I'd only been in Australia for a couple of months when I was lucky enough to be invited by Tim Mosely to participate in a Codex event at Southern Cross University in Lismore, which is a 2 - 3 hour drive north of me depending on the weather conditions (we get a lot of weather in northern New South Wales, as I am discovering!). The Codex events are an unfolding series of projects rooted in papermaking, printmaking and artists' books, instigated by Tim and populated by marvellous and varied people he knows of and knows. The group that I worked with were indeed marvellous and varied, and I had such a great time working with them! Louise Irving, Jo Kambourian, Rebekah Evans, Liz Deckers and Darren Bryant plus me and Tim.
The balloons fold down into book format. They look like the boats that bring most refugees to Australia
Suspended from clear threads the boats float along a wall and out into a wider exhibition space. The flotilla moves through the air erratically, as if pushed around by the waves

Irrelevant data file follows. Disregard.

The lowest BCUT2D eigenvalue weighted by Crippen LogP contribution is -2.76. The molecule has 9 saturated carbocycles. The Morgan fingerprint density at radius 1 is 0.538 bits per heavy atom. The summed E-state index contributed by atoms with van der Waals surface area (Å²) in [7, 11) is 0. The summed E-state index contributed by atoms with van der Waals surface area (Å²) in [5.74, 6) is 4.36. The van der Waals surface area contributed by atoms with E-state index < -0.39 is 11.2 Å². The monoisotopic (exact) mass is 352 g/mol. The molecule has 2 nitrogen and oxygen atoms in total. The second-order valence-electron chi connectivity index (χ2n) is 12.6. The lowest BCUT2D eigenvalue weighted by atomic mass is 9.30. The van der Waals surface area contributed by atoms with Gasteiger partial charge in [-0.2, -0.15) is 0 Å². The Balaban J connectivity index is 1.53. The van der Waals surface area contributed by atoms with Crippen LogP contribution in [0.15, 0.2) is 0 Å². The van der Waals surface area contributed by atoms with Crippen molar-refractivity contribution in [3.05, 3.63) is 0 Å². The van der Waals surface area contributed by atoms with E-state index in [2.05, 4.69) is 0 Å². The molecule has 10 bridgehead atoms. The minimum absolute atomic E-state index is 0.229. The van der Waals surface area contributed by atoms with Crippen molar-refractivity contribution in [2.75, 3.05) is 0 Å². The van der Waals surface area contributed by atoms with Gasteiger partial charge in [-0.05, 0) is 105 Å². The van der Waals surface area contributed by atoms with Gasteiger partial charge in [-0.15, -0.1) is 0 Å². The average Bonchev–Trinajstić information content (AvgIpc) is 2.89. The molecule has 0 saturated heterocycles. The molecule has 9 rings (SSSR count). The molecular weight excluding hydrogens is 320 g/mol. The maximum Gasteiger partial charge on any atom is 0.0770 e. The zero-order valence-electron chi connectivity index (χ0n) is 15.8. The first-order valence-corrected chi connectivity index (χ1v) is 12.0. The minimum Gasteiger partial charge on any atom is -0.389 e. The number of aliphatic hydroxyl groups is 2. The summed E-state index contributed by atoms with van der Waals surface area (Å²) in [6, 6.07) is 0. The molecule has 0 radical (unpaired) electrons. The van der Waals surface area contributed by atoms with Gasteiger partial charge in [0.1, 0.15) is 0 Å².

The project is referenced more fully in a previous entry for January 2007, titled Codex 4. Since then Tim has initiated a conversation with Susi Muddiman whom I met when she was Director at the Wagga Wagga Regional Art Gallery. Now she's moved back to the Northern Rivers area and is Director at the Tweed River Art Gallery, and so Tim and the project are relatively 'local'. Susi's very interested in works on paper and was able to offer an exhibition space for the work at the gallery. I went up there on Friday night to attend the opening, in Tim's absence, which was also a welcome chance to catch up with Louise.
Samples of the paper we made and printed hangs with the boats in standard frames
The images are, on closer view, harrowing
I hadn't realised that there were, in fact, four exhibitions opening on the same night, and that our fire balloons were in illustrious company! Euan McLeod was there with an exhibition of paintings and etchings; photographer Gilbert Bel-Bachir was showing portraits of the local South Sea Islander community; there were items from the Wagga Wagga national art glass collection and our fire balloons. You might think that we'd all have been a bit crowded, but in fact the different shows worked beautifully in what is a lovely space.